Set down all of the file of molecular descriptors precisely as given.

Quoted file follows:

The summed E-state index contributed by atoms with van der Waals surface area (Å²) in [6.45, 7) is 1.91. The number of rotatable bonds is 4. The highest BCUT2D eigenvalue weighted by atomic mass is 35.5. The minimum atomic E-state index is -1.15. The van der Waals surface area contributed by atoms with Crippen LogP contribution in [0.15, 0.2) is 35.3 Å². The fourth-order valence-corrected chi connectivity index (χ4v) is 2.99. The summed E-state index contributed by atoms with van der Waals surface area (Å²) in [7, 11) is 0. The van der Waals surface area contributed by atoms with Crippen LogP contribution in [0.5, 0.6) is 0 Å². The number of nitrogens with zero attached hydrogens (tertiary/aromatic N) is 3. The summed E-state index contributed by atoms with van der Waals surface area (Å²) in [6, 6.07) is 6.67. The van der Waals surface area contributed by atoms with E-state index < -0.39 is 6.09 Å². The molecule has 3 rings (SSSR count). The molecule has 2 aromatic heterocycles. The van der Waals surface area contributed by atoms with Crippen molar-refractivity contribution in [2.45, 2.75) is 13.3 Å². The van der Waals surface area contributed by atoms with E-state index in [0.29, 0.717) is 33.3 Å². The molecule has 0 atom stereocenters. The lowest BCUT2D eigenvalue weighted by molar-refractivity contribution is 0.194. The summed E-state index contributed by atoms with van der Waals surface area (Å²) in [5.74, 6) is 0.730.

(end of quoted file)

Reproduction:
The summed E-state index contributed by atoms with van der Waals surface area (Å²) in [6.45, 7) is 1.91. The number of rotatable bonds is 4. The highest BCUT2D eigenvalue weighted by atomic mass is 35.5. The minimum atomic E-state index is -1.15. The van der Waals surface area contributed by atoms with Crippen LogP contribution in [0.15, 0.2) is 35.3 Å². The fourth-order valence-corrected chi connectivity index (χ4v) is 2.99. The summed E-state index contributed by atoms with van der Waals surface area (Å²) in [7, 11) is 0. The van der Waals surface area contributed by atoms with Crippen LogP contribution in [0.5, 0.6) is 0 Å². The number of nitrogens with zero attached hydrogens (tertiary/aromatic N) is 3. The summed E-state index contributed by atoms with van der Waals surface area (Å²) in [6, 6.07) is 6.67. The van der Waals surface area contributed by atoms with E-state index < -0.39 is 6.09 Å². The molecule has 3 rings (SSSR count). The molecule has 2 aromatic heterocycles. The van der Waals surface area contributed by atoms with Crippen molar-refractivity contribution in [2.45, 2.75) is 13.3 Å². The van der Waals surface area contributed by atoms with E-state index in [0.29, 0.717) is 33.3 Å². The molecule has 0 atom stereocenters. The lowest BCUT2D eigenvalue weighted by molar-refractivity contribution is 0.194. The summed E-state index contributed by atoms with van der Waals surface area (Å²) in [5.74, 6) is 0.730.